I'm just asking about the safety of why restaurants serve the raw Mung bean sprouts and Yunnan ham on a dish, separate from the hot soup. You're supposed to add the sprouts and ham to the soup yourself. But why doesn't this restaurant do this for you?

Raw sprouts can cause illness | Farm Life | agupdate.com. Isn't it obvious that it's safer if restaurant chefs add the sprouts before the soup is finished cooking, to kill more of the bacteria in the sprouts?

Raw or undercooked sprouts pose a risk of food-borne infection because, unlike other fresh produce, seeds and beans need warm humid conditions to sprout and grow. Bacteria that can cause illness, including Salmonella, Listeria and Escherichia coli, thrive in such warm and humid conditions.

According to the U.S. Food and Drug Administration, children, the elderly, pregnant women and people with a weakened immune system should not eat raw or lightly cooked sprouts. The caution includes alfalfa, clover, radish and mung-bean sprouts.

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First pic. Bottom pic from this blog.

  • 2
    As your quote states, mung beans being unsafe is in the same category as alfalfa and radishes. There are a lot of foods eaten raw that have an increased risk, consider steak tartare, also not good for pregnant women and children. Overall it's entirely dependent on how the growers and restaurants handle, select, and maintain these vegetables. I don't understand your actual question here, all of this is readably available with context. I'm also not entirely sure what shark fin soup has to do with this. Are you trying to make some kind of ethical point on Chinese cuisine?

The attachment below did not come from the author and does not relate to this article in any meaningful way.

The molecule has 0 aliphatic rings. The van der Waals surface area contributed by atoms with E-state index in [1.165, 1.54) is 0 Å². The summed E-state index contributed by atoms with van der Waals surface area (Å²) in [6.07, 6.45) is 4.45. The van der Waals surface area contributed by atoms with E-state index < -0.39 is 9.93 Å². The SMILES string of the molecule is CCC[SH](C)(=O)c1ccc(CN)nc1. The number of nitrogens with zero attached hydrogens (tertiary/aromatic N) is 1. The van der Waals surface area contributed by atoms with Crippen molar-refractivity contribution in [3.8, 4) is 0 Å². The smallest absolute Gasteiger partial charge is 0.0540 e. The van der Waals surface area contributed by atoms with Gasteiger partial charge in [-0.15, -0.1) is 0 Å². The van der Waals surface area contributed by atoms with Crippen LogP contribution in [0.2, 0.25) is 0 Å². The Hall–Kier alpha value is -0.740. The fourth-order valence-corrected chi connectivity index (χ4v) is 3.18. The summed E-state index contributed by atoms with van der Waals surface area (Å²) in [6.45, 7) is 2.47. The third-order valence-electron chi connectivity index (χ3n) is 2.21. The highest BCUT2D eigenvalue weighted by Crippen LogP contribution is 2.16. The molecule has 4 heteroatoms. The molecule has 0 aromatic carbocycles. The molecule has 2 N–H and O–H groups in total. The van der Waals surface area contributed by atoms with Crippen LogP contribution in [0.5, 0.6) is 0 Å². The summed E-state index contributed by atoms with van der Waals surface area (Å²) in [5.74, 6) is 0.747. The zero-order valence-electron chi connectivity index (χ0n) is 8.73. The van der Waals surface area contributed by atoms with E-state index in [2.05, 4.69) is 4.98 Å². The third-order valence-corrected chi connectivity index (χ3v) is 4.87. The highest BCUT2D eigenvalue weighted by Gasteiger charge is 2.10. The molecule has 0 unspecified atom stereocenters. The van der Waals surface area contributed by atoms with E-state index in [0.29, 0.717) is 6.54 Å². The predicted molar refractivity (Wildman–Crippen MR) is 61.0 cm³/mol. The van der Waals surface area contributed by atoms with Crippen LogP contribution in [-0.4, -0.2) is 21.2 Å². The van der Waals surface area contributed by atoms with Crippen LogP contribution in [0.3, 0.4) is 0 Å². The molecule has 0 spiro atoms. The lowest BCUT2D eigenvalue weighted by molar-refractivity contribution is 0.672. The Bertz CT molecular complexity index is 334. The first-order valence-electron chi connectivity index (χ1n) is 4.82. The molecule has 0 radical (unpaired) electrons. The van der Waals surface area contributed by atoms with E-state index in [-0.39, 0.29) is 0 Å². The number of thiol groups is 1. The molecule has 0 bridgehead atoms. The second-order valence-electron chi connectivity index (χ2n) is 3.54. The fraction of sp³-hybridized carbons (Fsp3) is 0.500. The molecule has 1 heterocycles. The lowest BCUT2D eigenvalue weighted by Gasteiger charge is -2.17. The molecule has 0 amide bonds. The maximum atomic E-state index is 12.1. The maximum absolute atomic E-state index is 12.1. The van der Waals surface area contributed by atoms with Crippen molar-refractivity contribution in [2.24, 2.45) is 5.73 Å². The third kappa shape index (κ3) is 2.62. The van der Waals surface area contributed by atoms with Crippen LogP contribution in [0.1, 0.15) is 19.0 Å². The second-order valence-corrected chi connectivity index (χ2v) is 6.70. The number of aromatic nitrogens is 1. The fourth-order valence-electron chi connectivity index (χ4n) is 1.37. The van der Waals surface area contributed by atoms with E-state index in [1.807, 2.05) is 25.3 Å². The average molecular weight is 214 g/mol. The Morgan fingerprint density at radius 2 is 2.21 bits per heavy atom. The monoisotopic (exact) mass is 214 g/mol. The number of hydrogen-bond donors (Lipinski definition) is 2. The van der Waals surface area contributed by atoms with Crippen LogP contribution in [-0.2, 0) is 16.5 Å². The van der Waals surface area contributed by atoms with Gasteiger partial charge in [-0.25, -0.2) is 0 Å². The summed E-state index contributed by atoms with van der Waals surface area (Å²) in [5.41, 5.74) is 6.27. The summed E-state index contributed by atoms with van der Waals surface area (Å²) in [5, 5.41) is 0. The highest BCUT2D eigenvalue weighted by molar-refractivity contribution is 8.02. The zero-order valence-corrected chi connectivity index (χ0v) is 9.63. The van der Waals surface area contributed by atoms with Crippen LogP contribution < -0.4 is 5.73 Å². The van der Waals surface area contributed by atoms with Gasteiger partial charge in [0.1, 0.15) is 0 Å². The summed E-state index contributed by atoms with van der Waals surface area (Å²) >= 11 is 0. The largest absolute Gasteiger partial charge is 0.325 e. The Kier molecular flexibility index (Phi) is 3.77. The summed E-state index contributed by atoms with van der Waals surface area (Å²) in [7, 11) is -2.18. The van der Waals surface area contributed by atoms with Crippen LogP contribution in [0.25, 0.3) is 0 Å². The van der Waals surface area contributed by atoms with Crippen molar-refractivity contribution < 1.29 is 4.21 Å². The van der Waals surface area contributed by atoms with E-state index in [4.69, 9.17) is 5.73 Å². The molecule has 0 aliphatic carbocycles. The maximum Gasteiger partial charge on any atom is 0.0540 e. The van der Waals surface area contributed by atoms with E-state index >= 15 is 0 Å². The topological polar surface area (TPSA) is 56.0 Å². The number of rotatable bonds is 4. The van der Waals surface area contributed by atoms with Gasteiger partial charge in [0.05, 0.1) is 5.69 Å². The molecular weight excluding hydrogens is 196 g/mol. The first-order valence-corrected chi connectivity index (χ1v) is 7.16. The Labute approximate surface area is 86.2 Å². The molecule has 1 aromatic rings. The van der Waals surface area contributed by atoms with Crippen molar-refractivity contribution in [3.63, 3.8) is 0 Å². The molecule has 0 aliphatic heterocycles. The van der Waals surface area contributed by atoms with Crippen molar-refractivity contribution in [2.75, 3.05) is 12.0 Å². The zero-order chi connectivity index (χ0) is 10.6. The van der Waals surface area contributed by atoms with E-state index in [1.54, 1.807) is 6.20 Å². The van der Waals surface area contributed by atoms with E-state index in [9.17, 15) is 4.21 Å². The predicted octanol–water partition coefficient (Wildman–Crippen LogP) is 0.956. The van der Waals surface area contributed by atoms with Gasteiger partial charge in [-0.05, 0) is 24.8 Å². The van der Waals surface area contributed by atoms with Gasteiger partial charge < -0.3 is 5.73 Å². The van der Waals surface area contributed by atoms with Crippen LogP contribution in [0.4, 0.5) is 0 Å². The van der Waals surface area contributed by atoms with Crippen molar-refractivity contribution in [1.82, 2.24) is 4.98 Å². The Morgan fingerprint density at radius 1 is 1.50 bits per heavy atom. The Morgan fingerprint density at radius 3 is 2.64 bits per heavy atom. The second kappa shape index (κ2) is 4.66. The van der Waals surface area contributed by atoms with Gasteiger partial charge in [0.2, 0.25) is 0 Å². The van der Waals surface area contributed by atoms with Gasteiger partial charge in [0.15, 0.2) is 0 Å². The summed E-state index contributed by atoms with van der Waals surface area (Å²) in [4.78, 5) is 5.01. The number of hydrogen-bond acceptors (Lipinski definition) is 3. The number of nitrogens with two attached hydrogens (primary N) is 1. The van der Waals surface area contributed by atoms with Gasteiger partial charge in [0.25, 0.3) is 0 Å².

– BobKayser
    Dec 25, 2020 at 15:24
  • I took out the last sentence about shark fin soup, because there's no connection to either the sprouts or food safety that I can see.
    – Erica
    Jan 22, 2021 at 16:47

1 Answer 1


Beansprouts take about 30 seconds to cook. Add them to the soup before serving & they could be soggy by the time they reach the table.

Adding them for yourself means

  1. They'll be still crisp &
  2. It looks more 'elegant/refined'

They look like they've been washed & trimmed already, if not even slightly blanched.

Also note that a Hong Kong restaurant would not be subject to US rules (although the OP quote is simply 'advice' not 'law'.).

  • 3
    And of course, even US restaurants serve things that people with compromised immune systems should not eat (like steak tartare). The warning is a warning, not a ban.
    – user141592
    Dec 25, 2020 at 10:09
  • I don't know that there's a specific US rule, anyway. Every place I've had been sprouts in soup in the US (typically Pho), it's been served on the side for you to add yourself.
    – Joe
    Jan 22, 2021 at 17:18
  • @Joe - I added that the OP's quote is actually merely advice not any kind of legislation. (I'm actually in the UK where idk of any specific legislation on such as this either).
    – Tetsujin
    Jan 22, 2021 at 17:21

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